Washington: A team of scientists has discovered new details about the birth of a famous black hole that took place millions of years ago using data from NASA’s Chandra X-ray Observatory as well as from radio, optical and other X-ray telescopes.
Over three decades ago, Stephen Hawking placed – and eventually lost – a bet against the existence of a black hole in Cygnus X-1.
Today, astronomers are confident the Cygnus X-1 system contains a black hole, and with these latest studies they have remarkably precise values of its mass, spin, and distance from Earth.
“This new information gives us strong clues about how the black hole was born, what it weighed and how fast it was spinning,” said mark Reid of the Harvard-Smithsonian Center for Astrophysics (CfA) in Cambridge, Mass, one of the researcher.
“This is exciting because not much is known about the birth of black holes,” he added.
Cygnus X-1 is a so-called stellar-mass black hole, a class of black holes that comes from the collapse of a massive star. The black hole is in close orbit with a massive, blue companion star.
Using X-ray data from Chandra, the Rossi X-ray Timing Explorer, and the Advanced Satellite for Cosmology and Astrophysics, the team was able to determine the spin of Cygnus X-1 with unprecedented accuracy, showing that the black hole is spinning at very close to its maximum rate.
Its event horizon - the point of no return for material falling towards a black hole - is spinning around more than 800 times a second.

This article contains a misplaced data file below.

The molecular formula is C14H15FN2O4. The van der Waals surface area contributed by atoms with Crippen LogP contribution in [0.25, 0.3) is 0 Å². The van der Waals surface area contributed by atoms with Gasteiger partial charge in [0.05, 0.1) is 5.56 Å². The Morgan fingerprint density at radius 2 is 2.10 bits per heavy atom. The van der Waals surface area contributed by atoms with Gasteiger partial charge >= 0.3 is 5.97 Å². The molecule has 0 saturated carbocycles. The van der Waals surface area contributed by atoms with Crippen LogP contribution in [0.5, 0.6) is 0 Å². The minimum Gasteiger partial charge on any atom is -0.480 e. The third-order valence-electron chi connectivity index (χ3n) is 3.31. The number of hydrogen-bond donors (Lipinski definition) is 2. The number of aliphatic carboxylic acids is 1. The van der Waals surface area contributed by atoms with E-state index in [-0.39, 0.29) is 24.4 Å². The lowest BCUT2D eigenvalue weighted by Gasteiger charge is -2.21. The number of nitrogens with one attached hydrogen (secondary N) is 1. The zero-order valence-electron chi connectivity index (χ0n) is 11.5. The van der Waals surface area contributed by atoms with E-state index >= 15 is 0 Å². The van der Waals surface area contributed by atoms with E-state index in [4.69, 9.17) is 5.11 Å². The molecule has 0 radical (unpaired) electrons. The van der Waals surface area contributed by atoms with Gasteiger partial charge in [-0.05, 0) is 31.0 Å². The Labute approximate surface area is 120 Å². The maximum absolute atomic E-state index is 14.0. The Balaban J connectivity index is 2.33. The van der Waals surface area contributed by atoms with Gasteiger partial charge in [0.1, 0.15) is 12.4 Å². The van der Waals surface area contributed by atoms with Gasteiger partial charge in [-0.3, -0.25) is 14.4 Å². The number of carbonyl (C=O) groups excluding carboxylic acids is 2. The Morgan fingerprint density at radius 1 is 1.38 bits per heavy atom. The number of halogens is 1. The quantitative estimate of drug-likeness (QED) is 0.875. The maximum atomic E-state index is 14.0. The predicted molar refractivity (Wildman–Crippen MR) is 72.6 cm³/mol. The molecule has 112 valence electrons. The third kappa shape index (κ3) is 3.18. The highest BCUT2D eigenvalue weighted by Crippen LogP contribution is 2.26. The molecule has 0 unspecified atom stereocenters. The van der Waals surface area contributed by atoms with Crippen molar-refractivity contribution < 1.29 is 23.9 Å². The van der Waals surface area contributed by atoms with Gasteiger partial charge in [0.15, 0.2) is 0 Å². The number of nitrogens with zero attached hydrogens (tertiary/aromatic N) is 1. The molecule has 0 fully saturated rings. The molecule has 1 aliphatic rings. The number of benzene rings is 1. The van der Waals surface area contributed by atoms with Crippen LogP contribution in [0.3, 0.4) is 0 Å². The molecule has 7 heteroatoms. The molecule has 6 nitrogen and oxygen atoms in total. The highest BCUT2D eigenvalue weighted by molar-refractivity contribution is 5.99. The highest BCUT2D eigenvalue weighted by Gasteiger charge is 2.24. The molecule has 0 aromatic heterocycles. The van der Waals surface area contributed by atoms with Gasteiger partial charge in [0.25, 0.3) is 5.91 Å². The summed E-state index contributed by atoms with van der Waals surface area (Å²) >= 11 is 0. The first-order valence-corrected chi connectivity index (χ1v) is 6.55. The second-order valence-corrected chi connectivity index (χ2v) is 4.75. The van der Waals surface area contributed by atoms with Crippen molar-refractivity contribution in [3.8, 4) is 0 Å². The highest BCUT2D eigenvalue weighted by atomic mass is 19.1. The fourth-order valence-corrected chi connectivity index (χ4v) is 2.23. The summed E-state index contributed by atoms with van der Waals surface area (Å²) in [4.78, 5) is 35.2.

Using optical observations of the companion star and its motion around its unseen companion, the team made the most precise determination ever for the mass of Cygnus X-1, of 14.8 times the mass of the Sun. It was likely to have been almost this massive at birth, because of lack of time for it to grow appreciably.
“It is amazing to me that we have a complete description of this asteroid-sized object that is thousands of light years away. This means astronomers have a more complete understanding of this black hole than any other in our Galaxy,” said Lijun Gou, also from CfA, who led one of the three studies.
The team also announced that they have made the most accurate distance estimate yet of Cygnus X-1 using the National Radio Observatory``s Very Long Baseline Array (VLBA). The new distance is about 6,070 light years from Earth. This accurate distance was a crucial ingredient for making the precise mass and spin determinations.
The findings appeared in the November 10th issue of The Astrophysical Journal.